"While psychological science can be a powerful tool for understanding the link between screen use and adolescent well-being, it still routinely fails to supply stakeholders and the public with high-quality, transparent, and objective investigations into growing concerns about digital technologies. Analyzing three different datasets, which include improved measurements of screen time, we found little clear-cut evidence that screen time decreases adolescent well-being, even if the use of digital technology occurs directly before bedtime," said Professor Andrew Przybylski, Director of Research at the OII and coauthor on the study.

 

The research found that adolescents' total screen time per day had little impact on their mental health, both on weekends and weekdays. It also found that the use of digital screens 2 hours, 1 hour, or 30 minutes before bedtime didn't have clear associations with decreases in adolescent well-being, even though this is often taken as a fact by media reports and public debates.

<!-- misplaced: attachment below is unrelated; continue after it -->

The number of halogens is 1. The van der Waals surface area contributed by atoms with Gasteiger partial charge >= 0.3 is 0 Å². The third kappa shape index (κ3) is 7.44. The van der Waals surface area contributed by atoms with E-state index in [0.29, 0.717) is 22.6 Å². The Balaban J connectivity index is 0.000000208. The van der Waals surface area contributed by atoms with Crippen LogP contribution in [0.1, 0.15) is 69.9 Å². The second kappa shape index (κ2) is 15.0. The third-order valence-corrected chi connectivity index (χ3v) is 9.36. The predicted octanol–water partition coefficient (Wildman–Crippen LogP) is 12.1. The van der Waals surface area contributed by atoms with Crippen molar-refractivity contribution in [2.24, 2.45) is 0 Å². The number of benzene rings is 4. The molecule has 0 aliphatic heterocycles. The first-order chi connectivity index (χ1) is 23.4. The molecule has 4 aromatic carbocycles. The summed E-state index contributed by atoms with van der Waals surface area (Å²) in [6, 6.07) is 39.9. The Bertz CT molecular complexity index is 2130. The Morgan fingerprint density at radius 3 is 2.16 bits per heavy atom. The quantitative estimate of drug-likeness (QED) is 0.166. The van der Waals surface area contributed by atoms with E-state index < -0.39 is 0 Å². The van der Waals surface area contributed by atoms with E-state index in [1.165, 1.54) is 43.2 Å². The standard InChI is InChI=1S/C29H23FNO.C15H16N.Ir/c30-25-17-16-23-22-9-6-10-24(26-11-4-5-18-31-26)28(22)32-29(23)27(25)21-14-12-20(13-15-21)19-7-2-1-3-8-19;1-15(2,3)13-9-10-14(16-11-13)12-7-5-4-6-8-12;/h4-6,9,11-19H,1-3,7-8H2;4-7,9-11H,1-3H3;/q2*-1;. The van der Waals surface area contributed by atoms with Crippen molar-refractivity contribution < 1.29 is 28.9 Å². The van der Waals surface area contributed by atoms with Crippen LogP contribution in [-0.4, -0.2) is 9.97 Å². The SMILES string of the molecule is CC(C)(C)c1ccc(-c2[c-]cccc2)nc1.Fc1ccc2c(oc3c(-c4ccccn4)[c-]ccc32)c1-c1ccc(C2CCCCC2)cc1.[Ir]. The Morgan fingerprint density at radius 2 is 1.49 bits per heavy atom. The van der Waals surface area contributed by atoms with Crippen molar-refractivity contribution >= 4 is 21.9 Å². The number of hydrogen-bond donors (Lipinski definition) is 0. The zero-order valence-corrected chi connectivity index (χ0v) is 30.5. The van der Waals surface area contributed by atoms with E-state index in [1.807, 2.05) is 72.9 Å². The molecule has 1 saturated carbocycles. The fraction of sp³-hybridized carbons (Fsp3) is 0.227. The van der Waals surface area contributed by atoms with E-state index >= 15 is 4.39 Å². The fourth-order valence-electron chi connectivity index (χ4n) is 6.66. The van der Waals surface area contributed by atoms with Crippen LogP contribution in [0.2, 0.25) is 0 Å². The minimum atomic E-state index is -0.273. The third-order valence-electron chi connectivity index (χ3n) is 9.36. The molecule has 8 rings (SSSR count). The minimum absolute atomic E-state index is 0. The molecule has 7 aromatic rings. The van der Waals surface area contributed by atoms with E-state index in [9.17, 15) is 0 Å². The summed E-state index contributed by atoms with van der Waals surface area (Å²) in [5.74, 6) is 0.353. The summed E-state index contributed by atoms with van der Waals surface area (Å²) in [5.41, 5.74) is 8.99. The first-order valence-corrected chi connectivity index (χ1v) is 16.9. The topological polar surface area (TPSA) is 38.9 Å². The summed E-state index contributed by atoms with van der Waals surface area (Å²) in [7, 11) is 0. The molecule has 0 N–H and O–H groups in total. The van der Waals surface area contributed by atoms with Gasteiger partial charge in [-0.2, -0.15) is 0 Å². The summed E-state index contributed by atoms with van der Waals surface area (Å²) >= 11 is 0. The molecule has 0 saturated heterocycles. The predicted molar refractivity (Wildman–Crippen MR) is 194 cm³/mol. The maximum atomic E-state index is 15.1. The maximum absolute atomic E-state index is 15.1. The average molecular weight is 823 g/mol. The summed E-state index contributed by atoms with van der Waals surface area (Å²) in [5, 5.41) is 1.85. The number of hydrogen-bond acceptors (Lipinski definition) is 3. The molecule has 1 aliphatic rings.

Unlike other studies, the Oxford research analyzed data from Ireland, the US, and the UK to support its conclusions. The researchers used a rigorous methodology to gather how much time an adolescent spends on screens per day, including both self-reported measures and time-use diaries. This is important as many studies are based solely on self-reported digital technology use, even though recent work found only one third of participants give accurate accounts of how much time they spend online when asked after the fact.

 

The researchers were also able to create a comprehensive picture of teens' well-being, examining measures of psychosocial functioning, depression symptoms, self-esteem, and mood, with data provided by both young people and their caregivers.